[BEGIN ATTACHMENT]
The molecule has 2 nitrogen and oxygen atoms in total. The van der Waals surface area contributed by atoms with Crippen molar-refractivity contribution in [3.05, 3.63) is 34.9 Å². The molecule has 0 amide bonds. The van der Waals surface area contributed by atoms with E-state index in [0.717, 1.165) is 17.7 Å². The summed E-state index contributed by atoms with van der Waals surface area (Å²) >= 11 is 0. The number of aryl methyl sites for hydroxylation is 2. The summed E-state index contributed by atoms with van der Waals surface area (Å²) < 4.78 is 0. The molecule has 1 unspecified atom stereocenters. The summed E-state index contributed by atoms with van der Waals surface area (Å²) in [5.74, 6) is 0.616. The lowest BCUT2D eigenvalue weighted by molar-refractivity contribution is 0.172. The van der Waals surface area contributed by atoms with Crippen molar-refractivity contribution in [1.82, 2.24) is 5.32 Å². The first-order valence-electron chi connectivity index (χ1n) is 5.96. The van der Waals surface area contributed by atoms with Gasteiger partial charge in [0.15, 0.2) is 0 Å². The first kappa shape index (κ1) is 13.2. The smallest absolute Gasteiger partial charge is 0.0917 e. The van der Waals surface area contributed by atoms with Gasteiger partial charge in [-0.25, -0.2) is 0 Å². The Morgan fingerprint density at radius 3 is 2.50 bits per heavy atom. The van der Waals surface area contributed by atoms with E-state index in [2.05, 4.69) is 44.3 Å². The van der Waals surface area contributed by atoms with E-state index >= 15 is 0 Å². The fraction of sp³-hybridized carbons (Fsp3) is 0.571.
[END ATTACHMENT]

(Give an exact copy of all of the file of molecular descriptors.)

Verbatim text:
The molecule has 2 nitrogen and oxygen atoms in total. The van der Waals surface area contributed by atoms with Crippen molar-refractivity contribution in [3.05, 3.63) is 34.9 Å². The molecule has 0 amide bonds. The van der Waals surface area contributed by atoms with E-state index in [0.717, 1.165) is 17.7 Å². The summed E-state index contributed by atoms with van der Waals surface area (Å²) >= 11 is 0. The number of aryl methyl sites for hydroxylation is 2. The summed E-state index contributed by atoms with van der Waals surface area (Å²) < 4.78 is 0. The molecule has 1 unspecified atom stereocenters. The summed E-state index contributed by atoms with van der Waals surface area (Å²) in [5.74, 6) is 0.616. The lowest BCUT2D eigenvalue weighted by molar-refractivity contribution is 0.172. The van der Waals surface area contributed by atoms with Crippen molar-refractivity contribution in [1.82, 2.24) is 5.32 Å². The first-order valence-electron chi connectivity index (χ1n) is 5.96. The van der Waals surface area contributed by atoms with Gasteiger partial charge in [0.15, 0.2) is 0 Å². The first kappa shape index (κ1) is 13.2. The smallest absolute Gasteiger partial charge is 0.0917 e. The van der Waals surface area contributed by atoms with Gasteiger partial charge in [-0.25, -0.2) is 0 Å². The Morgan fingerprint density at radius 3 is 2.50 bits per heavy atom. The van der Waals surface area contributed by atoms with E-state index in [2.05, 4.69) is 44.3 Å². The van der Waals surface area contributed by atoms with E-state index >= 15 is 0 Å². The fraction of sp³-hybridized carbons (Fsp3) is 0.571.